The state of Wyoming has set standard for three levels of Emergency Medical Technicians.
All pre-hospital emergency life support providers that transport patients on an ambulance start at the Basic level. An EMT-Basic course is approximately 160 hours in Wyoming. At this level, the EMT is trained to provide the initial and ongoing assessment and treatment for a patient who is ill or injured at the basic level. Wyoming EMT-Basics are well trained in basic life support, as well as caring for the trauma or medical patient. They can also assist a patient with specified medications that are prescribed for the patient, such as breathing inhaler or nitroglycerin. Wyoming EMT-Basics cannot provide invasive treatments such as IV access or advanced airway management.
The next level of EMT is the EMT-Intermediate. In Wyoming, the length of the course is dependent on the intermediate modules taken. These include IV Access, Advanced Airway Management, Medication Administration for Medical Emergencies, Medication Administration for Cardiac Emergencies and ECG Interpretation and Manual Defibrillation. In addition to the classroom time, Intermediate students are also required to spend time in the Emergency Room, initiating IV access and honing assessment skill.
The highest level of EMT, recognized in all 50 states, is Emergency Medical Technician-Paramedic. The classroom time and clinical time required to become a Paramedic is a minimum of 1,200 hours. Classroom time is much more in depth with an increased focus on the pathophysiology of various disease processes, pharmacology and medication administration, traumatic injury, medical emergencies, and the critical thinking involved in caring for the ill or injured person. Clinical and file internship time allows the student increased exposure to a variety of emergencies and the ability to solidify all that has been learned in the classroom and lab under the guidance of an experienced preceptor.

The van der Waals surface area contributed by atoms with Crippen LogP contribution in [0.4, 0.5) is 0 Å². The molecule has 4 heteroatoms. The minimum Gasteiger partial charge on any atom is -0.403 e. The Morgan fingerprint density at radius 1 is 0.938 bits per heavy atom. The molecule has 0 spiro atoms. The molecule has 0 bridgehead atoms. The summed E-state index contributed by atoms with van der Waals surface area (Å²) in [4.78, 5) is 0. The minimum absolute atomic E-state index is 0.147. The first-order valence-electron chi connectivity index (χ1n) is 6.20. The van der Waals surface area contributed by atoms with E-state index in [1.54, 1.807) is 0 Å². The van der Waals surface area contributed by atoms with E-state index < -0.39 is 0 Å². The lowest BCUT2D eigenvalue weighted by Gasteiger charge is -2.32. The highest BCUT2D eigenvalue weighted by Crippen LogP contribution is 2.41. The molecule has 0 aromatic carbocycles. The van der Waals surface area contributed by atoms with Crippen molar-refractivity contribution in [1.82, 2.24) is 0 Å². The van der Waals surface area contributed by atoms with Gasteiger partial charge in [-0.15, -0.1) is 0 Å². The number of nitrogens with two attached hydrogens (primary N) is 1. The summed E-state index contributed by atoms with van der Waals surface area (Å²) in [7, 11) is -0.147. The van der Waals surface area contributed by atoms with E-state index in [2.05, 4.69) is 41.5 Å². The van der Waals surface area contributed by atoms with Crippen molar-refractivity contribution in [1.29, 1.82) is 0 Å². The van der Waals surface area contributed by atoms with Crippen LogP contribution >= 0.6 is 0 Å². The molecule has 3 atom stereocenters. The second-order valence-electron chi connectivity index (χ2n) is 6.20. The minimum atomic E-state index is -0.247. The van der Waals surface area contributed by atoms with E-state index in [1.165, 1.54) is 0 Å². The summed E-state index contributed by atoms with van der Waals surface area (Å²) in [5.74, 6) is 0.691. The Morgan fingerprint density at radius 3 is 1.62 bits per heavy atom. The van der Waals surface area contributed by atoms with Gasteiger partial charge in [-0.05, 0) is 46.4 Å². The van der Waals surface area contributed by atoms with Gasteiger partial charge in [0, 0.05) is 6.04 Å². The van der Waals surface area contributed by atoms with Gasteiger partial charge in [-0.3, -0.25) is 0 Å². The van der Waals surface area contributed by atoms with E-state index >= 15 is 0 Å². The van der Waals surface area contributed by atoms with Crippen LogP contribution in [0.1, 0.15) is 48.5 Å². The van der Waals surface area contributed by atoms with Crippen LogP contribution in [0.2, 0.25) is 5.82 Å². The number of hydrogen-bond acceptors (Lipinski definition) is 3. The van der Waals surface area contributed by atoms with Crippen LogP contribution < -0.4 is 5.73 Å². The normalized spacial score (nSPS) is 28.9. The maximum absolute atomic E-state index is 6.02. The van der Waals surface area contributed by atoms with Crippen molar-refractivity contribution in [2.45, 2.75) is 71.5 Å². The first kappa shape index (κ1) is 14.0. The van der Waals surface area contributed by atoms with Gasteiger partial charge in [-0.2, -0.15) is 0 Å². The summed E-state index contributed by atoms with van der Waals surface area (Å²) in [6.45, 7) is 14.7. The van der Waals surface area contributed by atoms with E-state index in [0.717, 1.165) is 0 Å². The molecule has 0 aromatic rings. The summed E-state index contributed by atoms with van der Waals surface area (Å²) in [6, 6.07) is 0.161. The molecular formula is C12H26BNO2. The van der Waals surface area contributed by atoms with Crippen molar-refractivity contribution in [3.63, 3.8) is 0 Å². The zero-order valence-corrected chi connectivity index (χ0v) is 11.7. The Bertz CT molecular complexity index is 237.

To put things in perspective, it has been said that in the first ten minutes of a cardiac arrest, there is little difference between what a doctor can do and what an EMT-Paramedic can do. EMT Paramedics are trained in the use of numerous emergency procedures that other levels of EMT are not. In addition, EMT-Paramedics are trained in the administration of many medications that lower levels of technician are not authorized to administer.
Graduates of the program work at fire departments, private EMS companies, dispatch centers, hospitals, or volunteer with an EMS or fire service. Opportunity also exists in the industrial setting. Also, instructors in the Casper College Paramedic Technology Program continue to work in the profession so they can keep up with the ever changing field.
As with most health science degree programs, paramedic technology clinical and field experiences add months to the process of learning as associate's degree, which is sometimes thought of as a "two year degree." The Associate of Science degree in paramedic technology usually takes between two-and-a -half to three years.